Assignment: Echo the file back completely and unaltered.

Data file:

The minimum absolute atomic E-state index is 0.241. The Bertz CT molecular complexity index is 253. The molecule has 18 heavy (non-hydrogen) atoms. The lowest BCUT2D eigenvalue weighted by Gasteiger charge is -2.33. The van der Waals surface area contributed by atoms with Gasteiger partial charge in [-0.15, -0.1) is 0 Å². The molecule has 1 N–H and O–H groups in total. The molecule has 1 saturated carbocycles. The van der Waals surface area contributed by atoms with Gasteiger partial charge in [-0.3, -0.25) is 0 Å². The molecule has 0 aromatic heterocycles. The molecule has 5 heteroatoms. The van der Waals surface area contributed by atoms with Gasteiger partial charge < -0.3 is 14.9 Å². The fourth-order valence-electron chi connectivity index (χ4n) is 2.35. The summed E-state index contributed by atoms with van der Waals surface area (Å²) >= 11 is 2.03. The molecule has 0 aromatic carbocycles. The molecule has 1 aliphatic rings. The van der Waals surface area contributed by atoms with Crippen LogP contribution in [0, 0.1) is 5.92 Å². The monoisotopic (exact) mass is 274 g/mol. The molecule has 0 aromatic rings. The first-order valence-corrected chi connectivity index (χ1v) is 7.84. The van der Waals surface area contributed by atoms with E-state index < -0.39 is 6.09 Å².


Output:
The minimum absolute atomic E-state index is 0.241. The Bertz CT molecular complexity index is 253. The molecule has 18 heavy (non-hydrogen) atoms. The lowest BCUT2D eigenvalue weighted by Gasteiger charge is -2.33. The van der Waals surface area contributed by atoms with Gasteiger partial charge in [-0.15, -0.1) is 0 Å². The molecule has 1 N–H and O–H groups in total. The molecule has 1 saturated carbocycles. The van der Waals surface area contributed by atoms with Gasteiger partial charge in [-0.3, -0.25) is 0 Å². The molecule has 0 aromatic heterocycles. The molecule has 5 heteroatoms. The van der Waals surface area contributed by atoms with Gasteiger partial charge < -0.3 is 14.9 Å². The fourth-order valence-electron chi connectivity index (χ4n) is 2.35. The summed E-state index contributed by atoms with van der Waals surface area (Å²) >= 11 is 2.03. The molecule has 0 aromatic carbocycles. The molecule has 1 aliphatic rings. The van der Waals surface area contributed by atoms with Crippen LogP contribution in [0, 0.1) is 5.92 Å². The monoisotopic (exact) mass is 274 g/mol. The molecule has 0 aromatic rings. The first-order valence-corrected chi connectivity index (χ1v) is 7.84. The van der Waals surface area contributed by atoms with E-state index < -0.39 is 6.09 Å².